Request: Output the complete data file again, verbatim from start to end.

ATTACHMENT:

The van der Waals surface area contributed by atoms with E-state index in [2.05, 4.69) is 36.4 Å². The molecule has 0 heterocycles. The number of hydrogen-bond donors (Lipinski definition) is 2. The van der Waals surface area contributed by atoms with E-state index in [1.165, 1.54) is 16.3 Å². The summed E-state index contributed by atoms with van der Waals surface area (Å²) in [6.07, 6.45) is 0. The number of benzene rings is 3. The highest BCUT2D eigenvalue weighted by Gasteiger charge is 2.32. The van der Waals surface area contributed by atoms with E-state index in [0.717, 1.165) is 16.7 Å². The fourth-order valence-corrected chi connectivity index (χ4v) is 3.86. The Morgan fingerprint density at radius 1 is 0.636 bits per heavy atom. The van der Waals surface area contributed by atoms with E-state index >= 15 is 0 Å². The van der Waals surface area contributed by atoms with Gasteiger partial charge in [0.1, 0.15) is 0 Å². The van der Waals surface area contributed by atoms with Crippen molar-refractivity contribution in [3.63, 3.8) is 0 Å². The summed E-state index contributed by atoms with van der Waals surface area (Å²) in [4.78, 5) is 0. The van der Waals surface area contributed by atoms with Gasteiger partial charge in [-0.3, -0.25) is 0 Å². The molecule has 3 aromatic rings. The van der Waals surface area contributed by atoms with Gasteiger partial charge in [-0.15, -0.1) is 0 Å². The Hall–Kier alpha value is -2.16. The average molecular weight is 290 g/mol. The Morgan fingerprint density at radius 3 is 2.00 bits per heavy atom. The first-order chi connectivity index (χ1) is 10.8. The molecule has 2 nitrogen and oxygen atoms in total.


The van der Waals surface area contributed by atoms with E-state index in [2.05, 4.69) is 36.4 Å². The molecule has 0 heterocycles. The number of hydrogen-bond donors (Lipinski definition) is 2. The van der Waals surface area contributed by atoms with E-state index in [1.165, 1.54) is 16.3 Å². The summed E-state index contributed by atoms with van der Waals surface area (Å²) in [6.07, 6.45) is 0. The number of benzene rings is 3. The highest BCUT2D eigenvalue weighted by Gasteiger charge is 2.32. The van der Waals surface area contributed by atoms with E-state index in [0.717, 1.165) is 16.7 Å². The fourth-order valence-corrected chi connectivity index (χ4v) is 3.86. The Morgan fingerprint density at radius 1 is 0.636 bits per heavy atom. The van der Waals surface area contributed by atoms with E-state index >= 15 is 0 Å². The van der Waals surface area contributed by atoms with Gasteiger partial charge in [0.1, 0.15) is 0 Å². The van der Waals surface area contributed by atoms with Crippen molar-refractivity contribution in [3.63, 3.8) is 0 Å². The summed E-state index contributed by atoms with van der Waals surface area (Å²) in [4.78, 5) is 0. The van der Waals surface area contributed by atoms with Gasteiger partial charge in [-0.3, -0.25) is 0 Å². The molecule has 3 aromatic rings. The van der Waals surface area contributed by atoms with Gasteiger partial charge in [-0.15, -0.1) is 0 Å². The Hall–Kier alpha value is -2.16. The average molecular weight is 290 g/mol. The Morgan fingerprint density at radius 3 is 2.00 bits per heavy atom. The first-order chi connectivity index (χ1) is 10.8. The molecule has 2 nitrogen and oxygen atoms in total.